Airbus Seeks Supply Security with Acquisition of Spirit AeroSystems Assets

Close up of an Airbus A350 in flight.
Photo Credit: Airbus

Airbus, the European aerospace giant, has taken a significant step towards securing its supply chain for key commercial aircraft programs. This specifically relates to the Airbus A220 and Airbus A350 manufacturing lines.

The company announced a binding term sheet agreement with Spirit AeroSystems, a major player in the aerospace industry, for the acquisition of specific production lines.

The Airbus announcement follows on the heels of news of Boeing’s reacquisition of Spirit AeroSystems in a deal worth $8.3 billion.

Who is Spirit AeroSystems?

Spirit AeroSystems, headquartered in Wichita, Kansas, is a leading manufacturer of aerostructures for commercial airplanes, defense platforms, and business/regional jets.

They specialize in crafting key aircraft components like fuselages, wings, and pylons, utilizing both aluminum and advanced composite materials.

Spirit boasts a global presence with facilities across the United States, Europe, and North Africa.

Notably, their Belfast, Northern Ireland plant is responsible for the wings and mid-fuselage of the Airbus A220 aircraft.

This existing partnership highlights the established relationship between the two companies.

Spirit AeroSystems manufacturing production line.
Photo Credit: Spirit AeroSystems

Targeted Acquisition for Strategic Advantage

This strategic acquisition focuses on acquiring Spirit’s manufacturing capabilities for crucial components directly related to Airbus programs.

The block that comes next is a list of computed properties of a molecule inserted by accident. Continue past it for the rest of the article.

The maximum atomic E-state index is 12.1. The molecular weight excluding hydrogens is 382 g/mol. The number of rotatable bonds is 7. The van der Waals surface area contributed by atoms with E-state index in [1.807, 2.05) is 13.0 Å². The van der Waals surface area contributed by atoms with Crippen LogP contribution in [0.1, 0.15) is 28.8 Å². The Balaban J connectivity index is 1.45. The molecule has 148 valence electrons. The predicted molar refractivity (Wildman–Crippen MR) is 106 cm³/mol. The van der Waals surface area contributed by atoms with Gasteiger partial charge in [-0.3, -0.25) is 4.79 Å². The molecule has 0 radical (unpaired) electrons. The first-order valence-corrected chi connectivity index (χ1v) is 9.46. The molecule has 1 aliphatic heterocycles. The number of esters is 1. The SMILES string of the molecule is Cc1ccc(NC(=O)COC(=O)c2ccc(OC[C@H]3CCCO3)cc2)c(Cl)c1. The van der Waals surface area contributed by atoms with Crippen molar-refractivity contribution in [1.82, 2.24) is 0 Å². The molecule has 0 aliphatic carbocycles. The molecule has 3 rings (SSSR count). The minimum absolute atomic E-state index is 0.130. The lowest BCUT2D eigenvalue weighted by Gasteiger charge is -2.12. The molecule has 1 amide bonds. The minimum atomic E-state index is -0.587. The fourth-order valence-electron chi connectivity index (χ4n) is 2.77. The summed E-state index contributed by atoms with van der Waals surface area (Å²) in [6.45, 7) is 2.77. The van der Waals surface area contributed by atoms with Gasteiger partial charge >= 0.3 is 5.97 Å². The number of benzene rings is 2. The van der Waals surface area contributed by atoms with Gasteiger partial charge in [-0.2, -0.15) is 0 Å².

These include Airbus A350 fuselage sections, Airbus A220 wings and mid-fuselages, and A220 pylons.

The agreement encompasses facilities in the United States (Kinston, NC and Wichita, KS), France (St. Nazaire), Northern Ireland (Belfast), and Morocco (Casablanca).

A350-900 Airbus demo flight - Day 2
Photo Credit: Airbus

Airbus Prioritizing Stability

Airbus emphasizes that this move aims to ensure a “more sustainable way forward” for its commercial aircraft programs.

The company seeks to achieve greater stability in its supply chain, likely due to past production challenges or a desire for more direct control over these critical components.

The financial details reveal a $559 million payment by Spirit to Airbus, with a nominal consideration of just $1.

However, the final price could be subject to adjustments based on the final scope of the deal.

Fuselage of a Qantas Airbus A220 on the production line.
Photo Credit: Qantas

Next Steps: Due Diligence and Negotiations

While a binding term sheet paves the way, definitive agreements are still pending. Both parties must now complete a due diligence process.

This step will involve a thorough examination of Spirit’s assets and liabilities.

Assuming everything goes smoothly and regulatory approvals are granted, the acquisition could then be finalized.

This development signifies Airbus’ proactive approach in securing its supply chain and potentially streamlining operations.

The coming months will reveal whether this targeted acquisition will come to fruition and how it will reshape the aerospace industry landscape.

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By Len Varley - Assistant Editor 3 Min Read
3 Min Read
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